Dave Nershi, publisher, writer and reviewer of the Vino-Sphere wine blog recently published his reviews of the 2021 Helios Estate Seyval Blanc and Rhapsody Pinot Blanc in a round-up of several Willamette Valley white wines. Nershi, who featured us previously after a tour of the Willamette Valley, posted “Willamette Whites Gaining Critical Acclaim,” noted the following:
If you assume that Willamette Valley is strictly Pinot Noir, you’re in for a delicious surprise. In fact, 30% of Willamette Valley’s grapes are those other than Pinot Noir. The quality of Chardonnay, Pinot Gris, Riesling, and lesser-known white grapes is capturing the attention of wine critics with their balance, elegance, and higher acidity…
Nershi was joined by a panel of tasters to sample a handful of whites from the region, including our two. Their reviews:
BELLS UP RHAPSODY 2021 PINOT BLANC: This wine immediately gained fan-favorite status with our group. I was expecting a more austere wine, but the Rhapsody (named for Gershwin’s Rhapsody in Blue) delivered nectarine and lemon zest flavors in a jazzy way. The wine gets six months of sur lie aging for a fuller body without dampening the crispness. =
BELLS UP HELIOS 2021 SEYVAL BLANC, CHEHALEM MOUNTAINS: Bells Up has the first and only Seyval Blanc planting in Willamette Valley (second in Oregon). The variety is found mainly in the Midwest and East. Tropical fruit and green apples surround a swirling minerality. There is a unique flinty twang on the finish. Minimal availability of 64 cases.
He also included an interview with Winemaker Dave about the white wines of the Willamette Valley:
Dave Specter is the owner and winemaker at Bells Up Winery, a micro-boutique winery he operates with his wife Sara. Dave is a former corporate tax attorney who won two national amateur winemaking competitions, encouraging the couple to purchase a former Christmas tree farm north of Newberg, Oregon, to establish their vineyard. Today the winery produces about 600 cases annually.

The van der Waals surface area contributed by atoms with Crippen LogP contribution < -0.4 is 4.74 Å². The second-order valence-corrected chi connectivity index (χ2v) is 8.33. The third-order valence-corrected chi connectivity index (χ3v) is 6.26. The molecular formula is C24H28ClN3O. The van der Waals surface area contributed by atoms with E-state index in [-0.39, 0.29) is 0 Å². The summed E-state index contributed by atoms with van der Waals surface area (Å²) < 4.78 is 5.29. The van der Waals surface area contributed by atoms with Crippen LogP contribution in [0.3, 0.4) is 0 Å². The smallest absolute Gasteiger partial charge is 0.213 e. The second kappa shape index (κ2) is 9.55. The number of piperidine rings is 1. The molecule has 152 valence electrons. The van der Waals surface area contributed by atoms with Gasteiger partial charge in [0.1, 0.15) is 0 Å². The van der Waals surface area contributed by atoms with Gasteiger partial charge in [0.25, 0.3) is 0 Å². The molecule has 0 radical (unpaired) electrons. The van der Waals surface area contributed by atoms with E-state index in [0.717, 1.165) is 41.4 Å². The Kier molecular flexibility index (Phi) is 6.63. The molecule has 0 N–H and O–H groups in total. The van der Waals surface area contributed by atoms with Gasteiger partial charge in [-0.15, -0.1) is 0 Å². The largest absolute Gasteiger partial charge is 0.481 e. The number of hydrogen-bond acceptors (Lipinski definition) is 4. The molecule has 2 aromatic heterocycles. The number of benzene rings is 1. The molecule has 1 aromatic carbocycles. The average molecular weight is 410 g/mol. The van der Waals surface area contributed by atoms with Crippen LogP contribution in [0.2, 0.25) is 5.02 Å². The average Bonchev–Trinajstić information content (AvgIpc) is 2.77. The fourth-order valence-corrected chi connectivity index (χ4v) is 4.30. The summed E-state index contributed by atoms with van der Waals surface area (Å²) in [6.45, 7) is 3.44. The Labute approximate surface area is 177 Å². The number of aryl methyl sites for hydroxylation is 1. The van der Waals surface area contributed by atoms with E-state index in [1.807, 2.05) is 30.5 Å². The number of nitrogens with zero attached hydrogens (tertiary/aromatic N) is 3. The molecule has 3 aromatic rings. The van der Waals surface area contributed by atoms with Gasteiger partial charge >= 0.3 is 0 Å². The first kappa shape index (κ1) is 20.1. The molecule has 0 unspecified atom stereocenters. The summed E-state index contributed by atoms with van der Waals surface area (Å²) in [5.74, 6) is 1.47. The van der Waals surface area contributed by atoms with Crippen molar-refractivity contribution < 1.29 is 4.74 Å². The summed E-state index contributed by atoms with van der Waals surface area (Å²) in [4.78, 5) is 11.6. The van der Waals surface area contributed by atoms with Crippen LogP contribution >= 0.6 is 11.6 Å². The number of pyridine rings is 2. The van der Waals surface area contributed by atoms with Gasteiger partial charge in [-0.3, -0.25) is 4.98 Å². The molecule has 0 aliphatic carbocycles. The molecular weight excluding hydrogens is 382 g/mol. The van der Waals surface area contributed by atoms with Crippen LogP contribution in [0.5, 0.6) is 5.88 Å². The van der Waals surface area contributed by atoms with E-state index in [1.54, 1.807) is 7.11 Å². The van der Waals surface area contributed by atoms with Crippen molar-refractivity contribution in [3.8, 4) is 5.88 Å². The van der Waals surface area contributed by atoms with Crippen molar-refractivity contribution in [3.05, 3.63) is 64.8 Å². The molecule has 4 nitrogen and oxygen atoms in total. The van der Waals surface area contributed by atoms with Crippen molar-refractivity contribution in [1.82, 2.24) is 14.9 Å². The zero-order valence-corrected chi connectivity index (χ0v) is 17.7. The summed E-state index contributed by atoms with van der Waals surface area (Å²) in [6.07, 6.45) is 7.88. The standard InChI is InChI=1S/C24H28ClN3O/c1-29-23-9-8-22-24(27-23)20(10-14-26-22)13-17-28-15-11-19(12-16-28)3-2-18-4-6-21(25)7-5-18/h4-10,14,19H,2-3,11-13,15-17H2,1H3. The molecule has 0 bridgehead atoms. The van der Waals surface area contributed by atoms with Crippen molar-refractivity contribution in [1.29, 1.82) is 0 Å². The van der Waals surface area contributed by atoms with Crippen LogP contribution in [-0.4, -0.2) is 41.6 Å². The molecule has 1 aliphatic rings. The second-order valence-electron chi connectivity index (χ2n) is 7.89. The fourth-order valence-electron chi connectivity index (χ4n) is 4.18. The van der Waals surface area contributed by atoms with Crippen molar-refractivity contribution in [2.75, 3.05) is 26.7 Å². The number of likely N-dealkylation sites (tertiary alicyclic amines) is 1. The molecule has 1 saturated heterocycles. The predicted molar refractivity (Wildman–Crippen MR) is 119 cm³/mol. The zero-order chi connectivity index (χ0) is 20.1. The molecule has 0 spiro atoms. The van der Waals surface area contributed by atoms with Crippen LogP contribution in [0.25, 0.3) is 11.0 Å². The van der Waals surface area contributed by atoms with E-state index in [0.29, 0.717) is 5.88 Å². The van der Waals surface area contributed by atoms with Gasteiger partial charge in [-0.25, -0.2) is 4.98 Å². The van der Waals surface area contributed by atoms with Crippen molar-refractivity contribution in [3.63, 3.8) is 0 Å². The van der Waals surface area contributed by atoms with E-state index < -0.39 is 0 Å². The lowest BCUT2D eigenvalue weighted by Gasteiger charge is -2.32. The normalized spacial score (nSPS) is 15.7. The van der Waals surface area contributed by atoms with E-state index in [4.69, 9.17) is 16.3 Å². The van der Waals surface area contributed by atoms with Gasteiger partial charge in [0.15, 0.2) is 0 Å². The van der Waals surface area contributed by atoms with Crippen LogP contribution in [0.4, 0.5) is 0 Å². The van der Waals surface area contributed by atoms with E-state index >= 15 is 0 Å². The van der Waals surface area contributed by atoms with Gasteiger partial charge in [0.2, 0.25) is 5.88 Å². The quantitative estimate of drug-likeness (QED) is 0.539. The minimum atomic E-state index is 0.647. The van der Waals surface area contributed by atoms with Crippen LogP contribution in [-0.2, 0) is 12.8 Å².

“Regionally—and broadly speaking—there is a tendency toward producing crisper, balanced white wines that showcase the minerality of the area’s soils,” said Specter. “You don’t see many oaked whites made here compared to other winemaking regions, which makes them distinctive.
“For whites, I’m trying to achieve approachability and elegance through balanced acidity with a creamy texture that comes from a few months spent stirring the wine on its lees. That gives them a fuller-bodied presence, allowing our white wines to be enjoyed solo or accompanied by a meal. We’ve seen great pairings with oysters or creamy Mediterranean lamb stew for the Rhapsody Pinot Blanc, and fish tacos or asparagus with lemon for the Helios Seyval Blanc, which is the only planting of that varietal in the Willamette Valley (thereby making it a very unique white here).”